There was some discussion about changing the language used from patient-centred care to relationship-centred care as a more effective way to describe the goals of a value-based care program which considers the perspectives of patients, carers and family, clinical team members within and across services more effectively.

Keynotes: Implementing VBHC in different jurisdictions

Elizabeth Koff, Secretary of NSW Health, and Dr Daphne Khoo, who leads VBHC work for the Singapore Ministry of Health, presented on jurisdictional approaches to implementing VBHC programs.

It was evident from both these presentations that every jurisdiction will approach the implementation of VBHC differently – based on the capabilities and enablers they have in place in their jurisdiction, the health outcomes they are seeking to optimise, and the priorities for their respective governments.

There is not a one-size-fits-all approach to VBHC, and there’s much that can be learned from jurisdictions like NSW and Singapore, both in what they have been able to achieve in a relatively short period of transformation and from the frameworks they have established through which to progress and evaluate their work.

Both these jurisdictions were authorising transformative programs from the very top of their health departments. In the case of NSW Health – and indeed other Australian states and territories – this authorisation is also formalised in the Addendum to the National Health Reform Agreement which all jurisdictions finalised in July 2020; although it was notable that in the opening ministerial speeches to the conference, while Minister Hunt spoke in glowing terms of the Agreement, WA Minister for Health Roger Cook was less positive both about the funding envelope in the addendum and the relevance to the transformation agenda which will be needed post-COVID.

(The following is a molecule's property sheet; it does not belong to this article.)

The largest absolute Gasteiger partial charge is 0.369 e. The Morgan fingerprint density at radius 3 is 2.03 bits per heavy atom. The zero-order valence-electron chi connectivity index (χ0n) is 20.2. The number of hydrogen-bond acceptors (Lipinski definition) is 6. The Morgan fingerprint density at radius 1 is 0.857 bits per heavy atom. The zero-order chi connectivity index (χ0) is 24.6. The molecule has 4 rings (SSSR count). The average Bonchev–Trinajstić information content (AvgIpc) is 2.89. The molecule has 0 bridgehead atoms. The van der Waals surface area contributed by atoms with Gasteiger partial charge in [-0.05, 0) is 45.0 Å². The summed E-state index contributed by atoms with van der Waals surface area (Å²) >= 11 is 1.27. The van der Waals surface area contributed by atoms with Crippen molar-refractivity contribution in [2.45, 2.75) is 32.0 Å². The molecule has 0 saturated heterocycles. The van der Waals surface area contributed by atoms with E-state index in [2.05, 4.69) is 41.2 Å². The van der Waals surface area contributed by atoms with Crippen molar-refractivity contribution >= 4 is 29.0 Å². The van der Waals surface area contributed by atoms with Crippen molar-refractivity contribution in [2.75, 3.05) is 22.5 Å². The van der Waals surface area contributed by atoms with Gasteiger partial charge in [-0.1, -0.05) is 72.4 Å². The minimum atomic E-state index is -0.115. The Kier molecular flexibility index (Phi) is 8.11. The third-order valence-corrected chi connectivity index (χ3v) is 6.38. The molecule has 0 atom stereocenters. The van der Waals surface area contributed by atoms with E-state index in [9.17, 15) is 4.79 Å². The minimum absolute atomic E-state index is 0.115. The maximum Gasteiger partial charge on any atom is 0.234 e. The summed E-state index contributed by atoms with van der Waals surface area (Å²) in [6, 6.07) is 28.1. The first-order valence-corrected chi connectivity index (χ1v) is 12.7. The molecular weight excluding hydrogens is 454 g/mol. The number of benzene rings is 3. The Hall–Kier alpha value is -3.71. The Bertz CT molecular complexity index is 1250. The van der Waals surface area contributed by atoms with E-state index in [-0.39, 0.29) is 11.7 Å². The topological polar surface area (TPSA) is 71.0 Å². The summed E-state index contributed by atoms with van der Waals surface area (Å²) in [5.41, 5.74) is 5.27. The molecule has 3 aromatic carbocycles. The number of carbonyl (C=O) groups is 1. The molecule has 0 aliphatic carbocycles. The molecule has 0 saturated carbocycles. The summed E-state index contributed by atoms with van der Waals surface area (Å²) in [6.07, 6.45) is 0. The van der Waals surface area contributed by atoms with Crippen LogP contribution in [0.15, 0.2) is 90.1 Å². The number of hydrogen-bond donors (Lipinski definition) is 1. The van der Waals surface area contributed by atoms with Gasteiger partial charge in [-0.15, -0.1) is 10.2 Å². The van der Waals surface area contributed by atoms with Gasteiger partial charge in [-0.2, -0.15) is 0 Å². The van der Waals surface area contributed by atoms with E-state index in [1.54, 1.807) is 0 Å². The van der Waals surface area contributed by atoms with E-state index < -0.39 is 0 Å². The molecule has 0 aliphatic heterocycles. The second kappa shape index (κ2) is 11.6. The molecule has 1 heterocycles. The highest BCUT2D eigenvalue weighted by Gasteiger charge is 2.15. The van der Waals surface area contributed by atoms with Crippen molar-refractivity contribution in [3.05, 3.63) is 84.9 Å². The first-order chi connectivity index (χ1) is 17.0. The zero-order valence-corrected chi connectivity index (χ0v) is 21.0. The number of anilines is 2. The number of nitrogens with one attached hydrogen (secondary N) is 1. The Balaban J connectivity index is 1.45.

Keynotes: Social determinants, funding and variation

Joe Conte, CEO of the Staten Island Performing Provider System (PPS) in New York, spoke about the dramatic improvement in health outcomes across a range of programs supporting very vulnerable patients including homeless people, refugees and migrants. The Staten Island PPS is an accountable care organisation, purchasing social care as well as health care, and working in very close partnership with (and funding) both community services like the justice system, public housing, schools, and employment agencies, as well as with health providers in the primary and acute care sectors.

Dr Ross Crawford, an orthopaedic surgeon from Brisbane, was compelling in his arguments that we must address variation in health care, that to do this we needed to leverage big data and AI to best understand where efforts should be directed, and that we need to be more agile in testing, adopting and evaluating new technologies like robotics if we are to provide the best available health care, achieve the best outcomes and pay the best prices.

Richard Spencer from the Productivity Commission talked about a recent publication which included case studies on innovation in health care – many occurring within the Primary Health Networks. There was much discussion about how these programs might be evaluated, diffused and developed at scale in the system.

National awards

The conference closed with an awards ceremony, honouring three programs – two from NSW Health and one from Dental Health Services Victoria – that represented the best of innovation, effective implementation, and collaboration.

  • Qld Health Innovation Award: Smile Squad School Dental team (Dental Health Services Victoria)
  • NSW Health Inspiration Award: Leading Better Value Care Bronchiolitis (Sydney Local Health District)
  • St John of God Subiaco Hospital Collaboration Award: Osteoarthritis Chronic Care Program (Concord General Repat Hospital)